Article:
How do galaxies form and evolve?|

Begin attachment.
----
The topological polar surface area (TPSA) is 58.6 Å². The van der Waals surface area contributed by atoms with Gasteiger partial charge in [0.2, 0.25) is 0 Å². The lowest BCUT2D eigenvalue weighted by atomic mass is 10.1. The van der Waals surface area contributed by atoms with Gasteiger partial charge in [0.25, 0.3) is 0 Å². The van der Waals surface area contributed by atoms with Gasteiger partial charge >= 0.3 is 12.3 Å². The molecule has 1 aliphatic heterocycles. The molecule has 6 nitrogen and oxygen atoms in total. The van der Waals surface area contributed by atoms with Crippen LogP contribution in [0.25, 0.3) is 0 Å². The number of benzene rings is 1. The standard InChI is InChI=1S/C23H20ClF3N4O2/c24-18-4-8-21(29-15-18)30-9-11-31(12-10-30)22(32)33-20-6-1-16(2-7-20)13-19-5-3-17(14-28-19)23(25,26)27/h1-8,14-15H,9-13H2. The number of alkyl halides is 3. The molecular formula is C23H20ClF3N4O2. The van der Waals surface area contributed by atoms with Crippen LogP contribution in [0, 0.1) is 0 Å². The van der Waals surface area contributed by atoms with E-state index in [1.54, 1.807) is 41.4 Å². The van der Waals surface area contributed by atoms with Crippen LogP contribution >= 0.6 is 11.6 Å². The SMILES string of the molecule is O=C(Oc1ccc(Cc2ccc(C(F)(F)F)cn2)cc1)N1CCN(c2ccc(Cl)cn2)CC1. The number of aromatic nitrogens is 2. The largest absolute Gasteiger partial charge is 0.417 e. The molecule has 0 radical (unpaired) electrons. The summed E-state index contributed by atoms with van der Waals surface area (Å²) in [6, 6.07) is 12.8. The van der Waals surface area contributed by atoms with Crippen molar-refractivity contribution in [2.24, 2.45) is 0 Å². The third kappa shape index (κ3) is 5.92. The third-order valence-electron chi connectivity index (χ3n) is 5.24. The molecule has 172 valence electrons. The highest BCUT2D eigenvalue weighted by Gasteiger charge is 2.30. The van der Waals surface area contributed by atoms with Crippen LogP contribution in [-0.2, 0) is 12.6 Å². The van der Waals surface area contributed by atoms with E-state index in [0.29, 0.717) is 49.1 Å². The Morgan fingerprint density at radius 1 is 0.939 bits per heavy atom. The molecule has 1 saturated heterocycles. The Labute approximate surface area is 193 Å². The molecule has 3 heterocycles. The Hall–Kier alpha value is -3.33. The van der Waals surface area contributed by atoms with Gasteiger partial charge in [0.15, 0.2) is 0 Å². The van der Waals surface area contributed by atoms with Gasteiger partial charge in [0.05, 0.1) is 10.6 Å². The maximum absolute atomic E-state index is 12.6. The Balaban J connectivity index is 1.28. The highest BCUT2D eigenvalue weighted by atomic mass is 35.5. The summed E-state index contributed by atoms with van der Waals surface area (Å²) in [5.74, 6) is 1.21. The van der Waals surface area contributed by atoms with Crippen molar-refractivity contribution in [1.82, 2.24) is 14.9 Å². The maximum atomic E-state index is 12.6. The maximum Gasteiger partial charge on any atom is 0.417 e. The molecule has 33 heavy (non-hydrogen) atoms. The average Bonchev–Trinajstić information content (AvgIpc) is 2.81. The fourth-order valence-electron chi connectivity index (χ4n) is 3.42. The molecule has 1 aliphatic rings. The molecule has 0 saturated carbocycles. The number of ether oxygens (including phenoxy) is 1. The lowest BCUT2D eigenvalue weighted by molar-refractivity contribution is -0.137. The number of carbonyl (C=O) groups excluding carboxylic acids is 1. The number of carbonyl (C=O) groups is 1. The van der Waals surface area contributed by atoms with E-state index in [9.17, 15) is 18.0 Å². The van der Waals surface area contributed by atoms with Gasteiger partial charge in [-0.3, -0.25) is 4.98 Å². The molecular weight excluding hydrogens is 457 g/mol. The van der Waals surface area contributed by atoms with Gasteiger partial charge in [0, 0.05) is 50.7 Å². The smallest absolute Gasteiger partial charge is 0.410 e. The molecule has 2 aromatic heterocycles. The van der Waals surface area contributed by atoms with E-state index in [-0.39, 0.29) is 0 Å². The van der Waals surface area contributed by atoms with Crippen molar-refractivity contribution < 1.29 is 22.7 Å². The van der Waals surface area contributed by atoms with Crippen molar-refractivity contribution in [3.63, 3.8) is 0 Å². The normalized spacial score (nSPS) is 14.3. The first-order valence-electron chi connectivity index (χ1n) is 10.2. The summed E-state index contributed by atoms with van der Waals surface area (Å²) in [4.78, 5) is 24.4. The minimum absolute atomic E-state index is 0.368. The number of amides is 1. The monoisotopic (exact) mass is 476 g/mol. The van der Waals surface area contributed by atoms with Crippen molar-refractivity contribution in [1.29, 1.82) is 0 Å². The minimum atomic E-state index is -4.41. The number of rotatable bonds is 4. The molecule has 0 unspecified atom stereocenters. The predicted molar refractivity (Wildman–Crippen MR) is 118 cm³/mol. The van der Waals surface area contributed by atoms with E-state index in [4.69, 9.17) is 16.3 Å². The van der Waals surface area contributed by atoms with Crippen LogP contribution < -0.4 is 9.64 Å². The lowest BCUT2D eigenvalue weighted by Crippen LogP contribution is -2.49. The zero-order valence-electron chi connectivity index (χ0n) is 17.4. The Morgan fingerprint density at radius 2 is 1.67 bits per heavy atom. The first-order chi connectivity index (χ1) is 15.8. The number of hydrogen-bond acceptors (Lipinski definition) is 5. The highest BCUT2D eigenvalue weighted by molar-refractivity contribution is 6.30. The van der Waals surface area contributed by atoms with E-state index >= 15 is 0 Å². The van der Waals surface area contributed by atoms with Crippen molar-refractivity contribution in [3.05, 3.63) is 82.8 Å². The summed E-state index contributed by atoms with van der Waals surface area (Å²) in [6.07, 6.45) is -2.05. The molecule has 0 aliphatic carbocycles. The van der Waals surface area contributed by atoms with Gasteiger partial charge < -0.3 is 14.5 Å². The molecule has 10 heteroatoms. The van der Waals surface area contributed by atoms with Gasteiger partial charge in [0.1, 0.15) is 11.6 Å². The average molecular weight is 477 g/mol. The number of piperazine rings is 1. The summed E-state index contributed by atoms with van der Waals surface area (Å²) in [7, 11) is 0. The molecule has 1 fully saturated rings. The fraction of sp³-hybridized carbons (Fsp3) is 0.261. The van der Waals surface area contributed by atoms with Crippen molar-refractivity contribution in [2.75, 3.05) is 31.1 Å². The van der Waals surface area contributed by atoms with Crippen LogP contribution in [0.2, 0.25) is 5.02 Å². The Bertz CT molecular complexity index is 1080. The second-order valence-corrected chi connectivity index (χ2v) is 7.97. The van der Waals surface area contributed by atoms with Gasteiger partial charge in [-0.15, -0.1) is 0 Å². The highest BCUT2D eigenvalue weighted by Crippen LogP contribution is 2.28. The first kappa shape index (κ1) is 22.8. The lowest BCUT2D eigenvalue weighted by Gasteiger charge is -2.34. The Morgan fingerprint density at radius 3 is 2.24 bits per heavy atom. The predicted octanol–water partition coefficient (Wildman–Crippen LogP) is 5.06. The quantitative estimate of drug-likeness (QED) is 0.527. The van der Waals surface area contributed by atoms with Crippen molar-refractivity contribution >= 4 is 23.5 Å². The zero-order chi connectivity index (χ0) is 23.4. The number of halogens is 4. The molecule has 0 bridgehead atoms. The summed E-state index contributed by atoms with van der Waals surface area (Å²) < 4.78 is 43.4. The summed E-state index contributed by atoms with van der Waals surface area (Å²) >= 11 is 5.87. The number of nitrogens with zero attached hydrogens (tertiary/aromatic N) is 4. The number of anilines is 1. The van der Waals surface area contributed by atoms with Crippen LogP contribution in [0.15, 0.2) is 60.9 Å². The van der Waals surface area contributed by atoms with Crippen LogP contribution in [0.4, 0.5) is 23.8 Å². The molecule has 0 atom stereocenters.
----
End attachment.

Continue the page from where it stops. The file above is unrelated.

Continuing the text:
Soon after the Big Bang, the Universe evolved from a hot primordial plasma, which we now observe as the cosmic microwave background (CMB), to a space filled with dark matter, radiation, and neutral gas. During recombination, the Universe entered a starless Dark Age. Over the next several hundred million years, gravity produced a web of cores and interconnecting filamentary structure. As the cores grew, portions collapsed to form the first stars and clusters of stars. Eventually, groups of star clusters surrounded by gas became the first galaxies. At roughly this time, the first supermassive black holes emerged to power quasars, probably as a result of stellar evolution and subsequent accretion. At the end of the Dark Ages, ultraviolet and X-ray radiation from forming stars and quasars ionized bubbles in the surrounding HI (neutral hydrogen). Growth and merging of bubbles marked the transition to a nearly fully reionized IGM. As the Universe evolved to z ~1, galaxies developed the basic Hubble types observed nearby and large-scale structure developed into a tapestry of dense clusters, voids, and extended sheets.